One of the greatest challenges of the current motherhood movement is to shape prominent thinking so that it recognizes mothers as human beings first. It is in fact a primary goal of contemporary and historical feminist movement as well—the recognition of women (whether mothers or not) as human beings first. That women are human beings with their own needs, drives, interests, passions, secrets, resentments, hungers, and angers remains, for many peoples around the world, a radical idea. We may see mothers as wombs first, caretakers first, nurturers, drivers, planners, self-sacrificers first, and then perhaps less than efficient at much of the rest of life because they are mothers first—compromised employees, disinvested friends, anti-intellectuals, women interrupted. There is no shortage of blog posts (here’s one, for example) or blogs in entirety (here’s one, and another) devoted to women’s struggle with seeing themselves in their wholeness.
But I think an even greater challenge for many mothers lies in shaping their own children’s thinking so that it recognizes them as human beings first. I believe I saw my mother as a mom and matriarch first, and perhaps even middle and last. I saw her rule about not going into her bedroom as not about her privacy and her right to it or about wanting to protect the sacred sexual space she was creating there with my dad; I saw it is another rule. I didn’t think about the labor she put into preparing our meals or the effort she put into getting us to contribute to yard work or house work; I didn’t think these were about her needing the children’s help in the matters of the home or about her wanting to have a family dwelling that felt good to her. It just felt like so much hassle to me. And even now, when I talk with her on the phone, I find myself yammering on and on about my life and asking her almost nothing about hers; I treat her as a mother first and I feel like I don’t do much in the way of honoring her personhood beyond that. I hope I’m wrong, but I’ve a suspicion that I’m not.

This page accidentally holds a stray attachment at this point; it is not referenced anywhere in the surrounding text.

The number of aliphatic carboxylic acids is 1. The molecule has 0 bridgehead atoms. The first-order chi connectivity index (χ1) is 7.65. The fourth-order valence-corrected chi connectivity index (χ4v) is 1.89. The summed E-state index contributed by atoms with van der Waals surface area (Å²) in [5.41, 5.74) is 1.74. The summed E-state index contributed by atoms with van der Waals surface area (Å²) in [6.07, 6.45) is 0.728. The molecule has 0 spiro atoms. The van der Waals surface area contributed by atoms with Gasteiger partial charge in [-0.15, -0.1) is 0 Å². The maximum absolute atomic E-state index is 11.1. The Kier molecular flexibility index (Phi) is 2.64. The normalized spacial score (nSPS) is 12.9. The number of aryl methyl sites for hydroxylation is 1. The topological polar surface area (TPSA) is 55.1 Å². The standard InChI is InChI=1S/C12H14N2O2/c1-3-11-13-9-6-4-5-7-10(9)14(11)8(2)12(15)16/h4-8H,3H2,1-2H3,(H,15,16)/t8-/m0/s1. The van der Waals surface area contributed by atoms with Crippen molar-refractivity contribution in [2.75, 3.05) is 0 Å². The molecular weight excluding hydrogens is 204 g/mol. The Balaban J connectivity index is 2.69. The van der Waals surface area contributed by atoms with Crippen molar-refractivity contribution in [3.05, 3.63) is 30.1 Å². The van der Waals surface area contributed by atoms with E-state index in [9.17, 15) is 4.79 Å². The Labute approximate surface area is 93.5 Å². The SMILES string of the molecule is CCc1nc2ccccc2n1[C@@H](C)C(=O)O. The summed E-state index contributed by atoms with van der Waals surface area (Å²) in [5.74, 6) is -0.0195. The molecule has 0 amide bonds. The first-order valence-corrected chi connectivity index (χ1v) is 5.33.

I think it’s hard, too, for my own children to recognize my personhood (though perhaps better than I was/am), to see that I have my own desires and needs that are unrelated to motherhood, to see that my time with my partner is sacred to me, that sometimes having them sit and watch a show or movie with me is about my need—to connect with them, to be able to sit at last, to slip away to another time and place, and to fit all that into 30 or 60 or 90 minutes. I think it’s hard for them to see that leaving clean laundry in the basket until it is covered over and then intermingled with dirty laundry and then putting it all in the hamper again is insulting and demoralizing, to see that I can’t get out the door early in the morning because I have my own self to ready and my own things to gather and that if they want to leave earlier they have to help with the other stuff (the dog, the cereal bowls, the lunch, the crockpot for dinner). It’s hard for the older ones to see that I have a right to spaces that they do not enter into, to belongings that they don’t need to have access to—whether I’m making good use of them in their eyes or not, to not explain myself.
I think it’s hard for them to see that in each act of mothering I am also enacting some component of some other relationship at the very same time. So I’m never just a mother and often enough not even first a mother; I’m also a lover, a daughter, a therapy client, an insecure figure, an adult child working through life struggles, an exhausted or exhilarated employee, a writer who captures life in the moment so she can write about it and make sense of it in print later. It’s here, at home, and in the souls and minds of our own children, where some of the most piercing critiques of mothers and women in general are grounded, that some of hardest work lies for reshaping cultural views of maternal personhood.
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